College announces stricter COVID policies for Winter Study

Tali Natter and Bellamy Richardson

The College announced a change to twice weekly COVID testing for all students, which will take place on the second floor of Greylock Hall. (Kent Barbir/The Williams Record)

Winter Study will be held on campus with tighter COVID-19 restrictions, Dean of the College Marlene Sandstrom announced in an all-campus email this afternoon. The new regulations include pre-arrival testing, more stringent guidelines on social gatherings, and twice-weekly testing. This news follows yesterday’s email from President Maud S. Mandel, which announced that the College will require students, faculty, and staff to get booster shots for the COVID vaccine by Feb. 1.

In the email — which comes amid the spread of the Omicron variant, a more contagious strain of COVID — Sandstrom wrote that the College expects all students to receive a negative COVID test result before returning to campus and encourages the use of PCR tests rather than rapid tests. Students who test positive will be expected to delay their arrivals to campus and work with the Health Center to find a new arrival date. 

Whitmans’ and Driscoll Dining Halls will be open for take-out meals only during the first week of Winter Study, which ends Sunday, Jan. 9. During this period, eating indoors will not be permitted outside of students’ residential spaces. Mission Park Dining Hall will be closed entirely during winter study and will reopen in February 2022. 

Sandstrom’s email also announced that students will be required to receive twice-weekly COVID tests starting on Jan. 3, which marks a change from the fall policy of once-weekly testing and a return to the stricter testing protocol of the 2020-21 academic year. The College’s testing location will also move from the Towne Field House to the second floor of Greylock Hall on Jan. 3. 

Masking will be required in all residential spaces other than a student’s own common space and dorm room, and “students are expected to be especially cautious during indoor social gatherings,” Sandstrom wrote in her email. This policy is a change from the fall semester, during which masks were not required in any residential spaces after a student had received their first negative COVID test.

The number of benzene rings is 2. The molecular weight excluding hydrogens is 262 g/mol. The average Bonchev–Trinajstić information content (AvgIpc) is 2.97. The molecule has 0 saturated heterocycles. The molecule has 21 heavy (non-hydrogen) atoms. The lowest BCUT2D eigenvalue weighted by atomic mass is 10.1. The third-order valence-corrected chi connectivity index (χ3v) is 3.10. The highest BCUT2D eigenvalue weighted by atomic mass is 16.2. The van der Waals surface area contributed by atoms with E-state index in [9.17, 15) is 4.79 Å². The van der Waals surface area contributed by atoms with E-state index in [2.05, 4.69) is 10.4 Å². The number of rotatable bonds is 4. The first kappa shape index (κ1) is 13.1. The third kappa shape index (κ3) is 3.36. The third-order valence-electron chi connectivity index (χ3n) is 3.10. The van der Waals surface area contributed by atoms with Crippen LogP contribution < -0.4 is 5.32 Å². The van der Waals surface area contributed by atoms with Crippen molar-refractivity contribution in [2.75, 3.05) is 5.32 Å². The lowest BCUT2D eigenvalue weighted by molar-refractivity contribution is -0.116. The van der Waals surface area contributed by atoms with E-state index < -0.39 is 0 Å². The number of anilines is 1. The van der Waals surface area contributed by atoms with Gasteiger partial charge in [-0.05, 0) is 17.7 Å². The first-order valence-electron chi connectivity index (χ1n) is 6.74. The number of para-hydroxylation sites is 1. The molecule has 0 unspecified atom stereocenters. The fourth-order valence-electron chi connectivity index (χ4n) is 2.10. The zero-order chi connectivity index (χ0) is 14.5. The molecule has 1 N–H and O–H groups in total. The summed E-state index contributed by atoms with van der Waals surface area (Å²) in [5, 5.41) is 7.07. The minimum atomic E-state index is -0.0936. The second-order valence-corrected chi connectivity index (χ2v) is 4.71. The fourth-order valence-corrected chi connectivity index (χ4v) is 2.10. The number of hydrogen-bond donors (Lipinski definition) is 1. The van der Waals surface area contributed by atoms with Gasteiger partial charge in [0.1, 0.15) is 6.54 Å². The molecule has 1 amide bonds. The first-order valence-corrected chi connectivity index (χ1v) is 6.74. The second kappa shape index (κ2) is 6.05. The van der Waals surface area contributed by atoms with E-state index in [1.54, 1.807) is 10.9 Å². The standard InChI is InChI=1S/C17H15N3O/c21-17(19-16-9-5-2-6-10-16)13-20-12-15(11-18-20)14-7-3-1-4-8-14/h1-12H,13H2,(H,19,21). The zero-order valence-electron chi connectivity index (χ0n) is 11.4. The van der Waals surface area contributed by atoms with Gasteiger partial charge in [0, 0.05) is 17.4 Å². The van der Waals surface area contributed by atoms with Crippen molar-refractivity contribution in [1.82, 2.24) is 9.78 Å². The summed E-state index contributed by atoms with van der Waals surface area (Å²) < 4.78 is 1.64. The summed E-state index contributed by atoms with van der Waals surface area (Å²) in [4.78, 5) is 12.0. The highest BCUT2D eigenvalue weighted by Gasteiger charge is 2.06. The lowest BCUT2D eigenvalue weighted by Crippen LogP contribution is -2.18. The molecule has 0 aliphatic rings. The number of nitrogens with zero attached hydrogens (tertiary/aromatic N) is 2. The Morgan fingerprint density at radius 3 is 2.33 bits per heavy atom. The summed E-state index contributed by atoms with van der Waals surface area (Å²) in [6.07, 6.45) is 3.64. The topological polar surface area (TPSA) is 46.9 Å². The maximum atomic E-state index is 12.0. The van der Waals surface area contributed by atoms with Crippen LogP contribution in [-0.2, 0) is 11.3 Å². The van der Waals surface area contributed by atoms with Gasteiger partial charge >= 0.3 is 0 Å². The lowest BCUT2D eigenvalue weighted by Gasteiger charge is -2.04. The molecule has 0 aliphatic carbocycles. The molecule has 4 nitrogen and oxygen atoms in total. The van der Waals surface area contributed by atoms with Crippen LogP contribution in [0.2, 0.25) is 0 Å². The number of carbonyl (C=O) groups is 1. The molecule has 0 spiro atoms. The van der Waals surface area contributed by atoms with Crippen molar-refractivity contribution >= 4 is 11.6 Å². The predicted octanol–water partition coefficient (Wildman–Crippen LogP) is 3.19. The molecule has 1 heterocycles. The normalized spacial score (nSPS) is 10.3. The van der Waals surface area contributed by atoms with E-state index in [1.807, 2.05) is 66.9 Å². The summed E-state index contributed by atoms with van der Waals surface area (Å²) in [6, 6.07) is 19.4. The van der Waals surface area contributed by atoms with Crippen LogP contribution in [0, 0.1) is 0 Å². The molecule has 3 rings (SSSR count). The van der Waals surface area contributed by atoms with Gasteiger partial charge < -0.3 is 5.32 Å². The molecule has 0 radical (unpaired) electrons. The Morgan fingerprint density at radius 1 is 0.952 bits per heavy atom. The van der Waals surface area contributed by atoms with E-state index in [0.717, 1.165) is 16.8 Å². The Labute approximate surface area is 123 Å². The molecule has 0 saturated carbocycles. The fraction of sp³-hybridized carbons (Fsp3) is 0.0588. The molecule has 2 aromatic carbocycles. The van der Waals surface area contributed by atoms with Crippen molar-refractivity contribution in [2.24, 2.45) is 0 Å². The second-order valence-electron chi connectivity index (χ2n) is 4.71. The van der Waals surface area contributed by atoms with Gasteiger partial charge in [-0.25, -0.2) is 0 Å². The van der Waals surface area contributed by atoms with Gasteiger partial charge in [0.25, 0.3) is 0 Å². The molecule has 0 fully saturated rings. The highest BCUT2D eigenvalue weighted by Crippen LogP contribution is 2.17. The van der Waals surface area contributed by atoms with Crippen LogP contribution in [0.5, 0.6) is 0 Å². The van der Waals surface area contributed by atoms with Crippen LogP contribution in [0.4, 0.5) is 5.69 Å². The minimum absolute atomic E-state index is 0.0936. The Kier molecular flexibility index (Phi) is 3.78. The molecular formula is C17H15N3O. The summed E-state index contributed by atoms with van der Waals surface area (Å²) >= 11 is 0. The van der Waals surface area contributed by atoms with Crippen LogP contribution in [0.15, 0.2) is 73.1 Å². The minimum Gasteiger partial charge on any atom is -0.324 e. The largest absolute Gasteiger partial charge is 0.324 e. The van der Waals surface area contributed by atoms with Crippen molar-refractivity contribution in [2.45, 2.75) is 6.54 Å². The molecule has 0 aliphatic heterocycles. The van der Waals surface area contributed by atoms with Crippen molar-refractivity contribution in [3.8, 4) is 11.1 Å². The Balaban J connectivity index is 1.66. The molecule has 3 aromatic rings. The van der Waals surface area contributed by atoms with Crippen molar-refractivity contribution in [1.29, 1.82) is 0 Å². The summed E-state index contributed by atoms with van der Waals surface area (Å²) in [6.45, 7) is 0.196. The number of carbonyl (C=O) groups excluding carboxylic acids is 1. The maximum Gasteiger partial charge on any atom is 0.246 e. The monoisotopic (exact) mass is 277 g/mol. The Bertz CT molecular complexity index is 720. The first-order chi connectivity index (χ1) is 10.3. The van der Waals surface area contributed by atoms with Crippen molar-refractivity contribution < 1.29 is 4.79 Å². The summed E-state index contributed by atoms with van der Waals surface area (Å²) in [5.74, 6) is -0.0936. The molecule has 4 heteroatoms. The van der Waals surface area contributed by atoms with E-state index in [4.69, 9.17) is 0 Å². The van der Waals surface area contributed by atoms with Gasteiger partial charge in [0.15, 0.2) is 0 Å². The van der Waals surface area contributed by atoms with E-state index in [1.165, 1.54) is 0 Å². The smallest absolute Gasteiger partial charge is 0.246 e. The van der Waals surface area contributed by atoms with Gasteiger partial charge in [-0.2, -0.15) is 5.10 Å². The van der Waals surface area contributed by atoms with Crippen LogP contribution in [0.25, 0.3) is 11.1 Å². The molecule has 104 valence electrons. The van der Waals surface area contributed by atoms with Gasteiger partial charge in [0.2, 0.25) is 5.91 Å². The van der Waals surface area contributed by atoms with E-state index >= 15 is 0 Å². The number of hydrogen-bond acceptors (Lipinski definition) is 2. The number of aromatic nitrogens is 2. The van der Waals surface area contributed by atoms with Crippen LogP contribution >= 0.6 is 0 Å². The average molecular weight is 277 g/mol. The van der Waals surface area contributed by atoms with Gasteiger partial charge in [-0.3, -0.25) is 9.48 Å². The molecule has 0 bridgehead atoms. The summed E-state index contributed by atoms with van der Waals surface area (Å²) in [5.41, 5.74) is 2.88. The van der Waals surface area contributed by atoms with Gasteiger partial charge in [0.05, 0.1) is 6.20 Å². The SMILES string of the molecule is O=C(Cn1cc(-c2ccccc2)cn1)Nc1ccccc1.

Students who are in singles and don’t have suite-like common rooms will need to be masked except in their rooms,” Mandel wrote in a follow-up email to the Record. “We hope that we will be able to loosen this restriction as we get past the arrival processes in Jan[uary] and February.”

Mandel also noted that there will not be changes in Campus Safety Services (CSS) patrolling to enforce these guidelines, and that the administration is trusting the student body to understand the severity of the national health situation. “Our hope is that students will adhere to these rules with the knowledge that significant spread of Covid could lead to lengthy quarantines for those affected, disruptions to academic and co-curricular programs throughout the college, and other issues,” Mandel wrote.

There have been no changes to off-campus travel, athletics practice, and student performance policies during Winter Study as of this article’s publication. There have likewise been no updates to policies surrounding the size of student gatherings. “The policies/plans we announced this week have no impact on size gatherings and, as of now, we have no plans to make such rules (although anything could change in the face of changing circumstances),” Mandel wrote. “With that said, I hope that students understand that staying in smaller groups and wearing masks is a wise choice at the moment, since if Covid spreads through our community, we will likely have to take more stringent steps that will affect everyone.”

Other NESCAC schools with January programs similar to Winter Study also recently announced policies that strengthen existing COVID protocols. Amherst will require two negative COVID tests before participation in on-campus activities such as classes or indoor dining. Colby is continuing to require two weekly tests as it did during the fall semester. Wesleyan initially planned to offer both remote and in-person offerings during its January term, but on Dec. 20, switched all courses to be virtual. 

This article was updated to include comment from Mandel on COVID policies on Dec. 21 and Dec. 23.